You know you’ve got “the fever” when you tend to — or want to — overlook weaknesses and defects in products or services or when a product occupies your thoughts until you get it.


• Remind yourself you don’t have to buy today.
• Commit to shop and compare at other stores.
• Negotiate for the best deal.
• Remember that the salesperson is working for the seller, not you.
• Walk away. Take your time. Sleep on it.

Remember: Never buy anything — especially a large, important purchase — on the spur of the moment.

Activity #3: The Worst Purchase I Ever Made …

Complete this activity to examine just why made your most regretted purchase.

1. What’s the worst purchase you’ve ever made in your life? What went wrong? How did you make such a bad deal?

2. List some reasons why you’ve spent your money in the past on things that, looking back, were not that great a deal.

3. Why do you know now that they weren’t such a good deal?

4. Looking back on some of those purchases, do you feel like you should have known better?



Plan ahead and stick to your plan of what to buy, when to buy, and where to buy. Go shopping only when you have a specific purchase to make that fits within your budget and is part of your overall financial plan. Go through each of these steps first:

1. Plan at Home. This is where good buying begins. Keep the following in mind:
• What you have
• What you need
• When you really need it
• How the item will be used
• What size, color, quantity, and quality you want
• The price you want to pay

2. Make a Shopping List. Organize your list by the location of stores and the location of things within the store. This will save backtracking, prevent forgetting something, and help you avoid buying something you don’t need.

3. Decide on Quality. When you decide the type and quality you want in an item, consider:
• How you will use the article
• How long you will use it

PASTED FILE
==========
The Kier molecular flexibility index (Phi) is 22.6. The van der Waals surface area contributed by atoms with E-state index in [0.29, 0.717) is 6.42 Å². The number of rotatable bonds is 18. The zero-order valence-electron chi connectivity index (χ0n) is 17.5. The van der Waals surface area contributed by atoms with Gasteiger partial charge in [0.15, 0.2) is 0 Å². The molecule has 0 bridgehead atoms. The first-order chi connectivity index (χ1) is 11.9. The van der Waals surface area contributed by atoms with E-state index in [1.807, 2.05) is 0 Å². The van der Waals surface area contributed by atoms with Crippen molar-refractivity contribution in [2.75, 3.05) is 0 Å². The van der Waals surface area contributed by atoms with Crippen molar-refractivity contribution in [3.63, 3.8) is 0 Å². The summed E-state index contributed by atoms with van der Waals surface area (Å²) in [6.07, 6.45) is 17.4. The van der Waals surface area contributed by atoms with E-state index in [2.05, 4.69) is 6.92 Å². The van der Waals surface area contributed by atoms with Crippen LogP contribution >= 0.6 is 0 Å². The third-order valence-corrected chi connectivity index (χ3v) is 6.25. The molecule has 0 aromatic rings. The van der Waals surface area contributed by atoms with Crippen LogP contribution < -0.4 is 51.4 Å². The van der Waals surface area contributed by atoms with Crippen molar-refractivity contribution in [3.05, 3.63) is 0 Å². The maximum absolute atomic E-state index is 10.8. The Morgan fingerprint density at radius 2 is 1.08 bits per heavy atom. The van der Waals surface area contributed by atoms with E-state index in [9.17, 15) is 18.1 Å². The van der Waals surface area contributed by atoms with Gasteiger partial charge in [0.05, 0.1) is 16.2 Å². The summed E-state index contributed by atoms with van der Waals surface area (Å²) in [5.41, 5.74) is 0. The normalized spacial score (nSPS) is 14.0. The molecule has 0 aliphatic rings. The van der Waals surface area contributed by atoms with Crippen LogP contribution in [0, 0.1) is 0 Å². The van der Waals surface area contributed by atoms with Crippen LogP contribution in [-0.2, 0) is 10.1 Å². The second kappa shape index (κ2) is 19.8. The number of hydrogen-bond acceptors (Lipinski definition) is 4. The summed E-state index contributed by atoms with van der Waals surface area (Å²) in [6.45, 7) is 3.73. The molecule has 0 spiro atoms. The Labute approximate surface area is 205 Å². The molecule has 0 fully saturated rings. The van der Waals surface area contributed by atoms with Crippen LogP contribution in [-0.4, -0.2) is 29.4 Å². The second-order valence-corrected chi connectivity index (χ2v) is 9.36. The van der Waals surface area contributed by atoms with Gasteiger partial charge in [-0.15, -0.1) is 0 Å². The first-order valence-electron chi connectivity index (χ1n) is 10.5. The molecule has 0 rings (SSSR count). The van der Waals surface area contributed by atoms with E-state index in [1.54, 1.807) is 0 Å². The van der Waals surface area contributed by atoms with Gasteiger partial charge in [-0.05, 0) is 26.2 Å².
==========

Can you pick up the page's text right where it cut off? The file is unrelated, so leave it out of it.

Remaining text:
• How you will care for it
• How it looks
• Can you get the same quality somewhere else for less?


A guarantee is only as good as the people who give it. Know the “if’s, and’s, or but’s” connected with any guarantee.

• Understand terms of the guarantee
• Make sure the manufacturer can back it up

Read the guarantee carefully. What does it cover? How long will it be in force? Is the whole item included or just a part of it? Who is making the guarantee? Remember, keep the receipt as a dated receipt will help you make a claim.

Think several times before you buy an additional service warranty. What is the possibility the unit will need a repair that costs as much as the “warranty” during the next three years?

Note: The sellers of a warranty expect to make money. They figure the odds are in their favor that they will get to keep your money and NOT have to do the work. This generally means the odds are in your favor if you don’t buy the additional warranty.


Sales are held for many reasons: to make room for new goods, to sell surplus or shop-worn goods, to get you into the store, and to introduce new products. However, the best sales are usually held by established stores because they want to keep your good will and your business.

When You Buy at Sales
• Consider the time, energy, and expenses of getting to the sale.
• Shop at the start of the sale for the best selection.
• Be sure the sale price is an actual reduction from the regular price.
• Watch for imperfect or damaged articles.
• Check styles. Items likely to go out of style may be poor buys.
• Remember, nothing is a bargain unless you need it.


Be an Informed Shopper
• Report your wants, likes, and dislikes to dealers and manufacturers so they can serve you better.
• Praise and buy from dealers who sell better goods and services at reasonable prices.
• Avoid hasty buying which causes unnecessary returns.
• Pay bills promptly.
• Inform proper agencies of dishonesty, fraud, or violations of the law.

Avoid Impulse Buying
Decide what you will buy before you get to a store. Spur-of-the-moment decisions can wreck your family spending plan. To avoid impulse buying:
• Have a spending plan and stick with it.
• Include in your spending plan the amount you can spend “just for fun.”
• Just walk away or hang up the phone if you know the purchase isn’t in your plan.
• Make a list and stick to it.
• Shop for food yourself or train others in the family to shop wisely.
• Ask questions such as, “When will I use it?” and, “Where will I store it?”
• Make a rule to “sleep on” a major purchase. The offer should be just as good the next day.
• Don’t shop on payday, when you’re tired, or for food when you’re hungry.
• Take your time. Try not to shop when you have to hurry.



Lesson 5 >>